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  • DoT Port visit at Puma Energy

    MTAP Port Visit

    Officers in the Maritime Technical Assistance Program observing ISPS security application at Puma Energy's port facility.

  • The Project for Capacity Development of DoT in port policy and administration

    Capacity Development Program

    DoT Maritime officers with JICA experts on a port facility survey as part of the Capacity Development Program on Port Policy and Administration

  • Moresby Express an ISPS compliant ship

    ISPS Compliant Ships

    Maritime Security Division enforces the ISPS code in PNG via the Merchant Shipping (Maritime Security) Regulation 2005

  • TSPU officer at Jackson's airport, Port Moresby

    Transport Security Policy Unit

    TSPU officer from DoT at Jackson's airport

The roads in Papua New Guinea have developed around the provincial centres of population, many of which are on the coast and linked nationally by coastal shipping. Local road networks have been developed from these coastal centres, along the coastal plains and up river valleys and over mountain passes to penetrate inland. The Highlands Region is landlocked, with the main centres connected by air, and this spurred the development of the Highlands Highway, connecting the five inland provinces with the coast and PNG’s main port at Lae.

The public road network in PNG comprises declared national roads, the responsibility of national government and other sub-national roads, the responsibility of provincial and local level government. National roads are currently classified into national routes (NR), the main inter-provincial connecting routes, national main roads (NM), national district roads (ND) and national institutional roads (NI - access roads serving state institutions).

The road system has developed as a series of separated networks divided by the geographic barriers of the sea, rivers and mountainous terrain, each network based on one or more main centres of population.

The largest network is the Highlands (Okuk) Highway, NR0007, which provides the backbone connector between the main port of Lae in Morobe Province and the five Highland Provinces, the end point being Mendi in Southern Highlands, and is fully sealed.

The Highlands Highway passes through Morobe Province, the road to the old goldfields area of Bulolo and Wau, now seeing a resurgence of mining, branching off southwest just outside Lae (NR0004). The Highway crosses the braided floodplain of the Markham River and, at Waterais Junction, turns southwest over the Kassam Pass to Eastern Highlands Province, through Kainantu to Goroka in the Asaro River valley. From there the highway crosses another divide at Daulo Pass, through geologically unstable country, to reach Kundiawa in Simbu Province and the Waghi River Valley. The highway continues along the valley floor on flat to undulating terrain through to Mount Hagen. The Baiyer River Road branches north from Mount Hagen.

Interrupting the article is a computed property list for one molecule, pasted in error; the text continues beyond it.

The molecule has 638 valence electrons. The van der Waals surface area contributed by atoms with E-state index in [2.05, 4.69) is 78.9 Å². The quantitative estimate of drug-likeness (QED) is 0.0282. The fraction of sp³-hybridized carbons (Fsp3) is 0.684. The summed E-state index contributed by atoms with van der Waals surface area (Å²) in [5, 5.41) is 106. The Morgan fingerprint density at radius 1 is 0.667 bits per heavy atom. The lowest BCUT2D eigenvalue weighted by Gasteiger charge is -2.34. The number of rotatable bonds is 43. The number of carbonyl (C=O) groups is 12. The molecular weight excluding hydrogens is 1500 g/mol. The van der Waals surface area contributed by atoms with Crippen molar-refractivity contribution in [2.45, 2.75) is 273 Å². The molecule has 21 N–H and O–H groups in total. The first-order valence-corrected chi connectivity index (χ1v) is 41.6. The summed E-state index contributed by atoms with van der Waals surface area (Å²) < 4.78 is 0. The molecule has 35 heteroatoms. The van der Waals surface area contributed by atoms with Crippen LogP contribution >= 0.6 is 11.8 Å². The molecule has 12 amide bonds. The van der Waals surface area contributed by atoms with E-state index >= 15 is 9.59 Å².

West of Hagen, the road divides at Togoba into the Enga Highway to the northwest to Wabag, while the Highlands Highway continues west to Mendi in Southern Highlands Province. Beyond Mendi, the highway connects to Tari and Koroba linking with the oil and gas fields; and beyond Wabag the highway connects through Laiagam to the Porgera gold mine.

In total, the Highlands Highway and its extensive network of feeder roads, serves 2.6 million people in the Highlands, or 38.5% of the country’s population (excluding Madang and Morobe). The road provides the export route to the coast for coffee from the Highlands and for produce grown in the cooler high country. It is also a key road link for supporting the development and operation of several mining ventures and the oil and gas fields.

The Highlands Highway connects to Madang Province via the Ramu Highway, NR0008, from Waterais Junction, following the Ramu River Valley to Usino, then turning northeast through winding hilly terrain to the Nuru River valley and meeting the coastal plain close to Madang. Parts of this road over its central section remain unsealed and difficult in wet weather, so Madang and East Sepik Provinces still do not have a fully reliable road connection through to Lae.

The Coastal Highway, NR0009, runs northwest from Madang along the coastal margin as far as Awar, short of the Ramu River which act as a natural barrier. Inland from Madang, access roads connect along the Gogol and Sogeram Rivers and at various points along the coast as far as the Ramu River mouth and the East Sepik Border. South of Madang, a coastal road links through to Saidor on the Rai coast but is in poor condition.

The Coastal Highway, NR0009, continues from Angoram on the north bank of the Sepik River, across the coastal plain to the provincial capital of Wewak. From Wewak the road continues along the coast to Aitape in Sandaun Province. Beyond Aitape access is poor and intermittent to Vanimo. From Vanimo the highway connects to the Indonesian border crossing at Wutung.

Inland from Wewak, the Sepik Highway starts at Passam Junction with the Coastal Highway and follows the northern edge of the floodplain of the Sepik River, linking to Maprik, Dreikikir and Lumi. The highway is sealed as far as Mai, just west of the East Sepik/Sandaun border where an access road leads south to Arkosame. At Hayfield junction an access road leads south to Pagwi on the Sepik River.

The Hiritano Highway, NR0001, runs northwest from Port Moresby along the coastal plain of Central and Gulf Provinces to Kerema. The road is sealed as far as Malalaua and work is underway to complete sealing to the Gulf Province capital of Kerema. Apart from forming an important connection for Gulf Province which is relatively isolated, the end of the Hiritano Highway marks the starting point for two proposed new strategic links, one to Kopi on the LNG pipeline route with a connection to the Southern Highlands via Samberigi and Erave, and the other the Trans-Island connection from Malalaua to the Lae-Wau road either directly via Wau or through Kaintiba and the Aseki road.

The Magi Highway, NR0002, runs southeast from Port Moresby along the coastal plain of Central Province via Kwikila to Kupiano, as far as Ganai. There is at present no road linking the 129 kms between Ganai in Central Province to Gadaisu in Milne Bay Province.

The Magi Highway resumes at the provincial boundary with Milne Bay Province linking through to Alotau which is the focal point for the Milne bay road network. Access roads support the various plantation agriculture, mainly oil palm, and forestry to the west of Alotau, and access roads run to the end of the island at East Cape and across to the northern coast. There is no continuous road along the northern coast of Milne Bay, but a number of isolated lengths of track, including a track leading inland to Agaun which is intended for development as one of the “missing links”.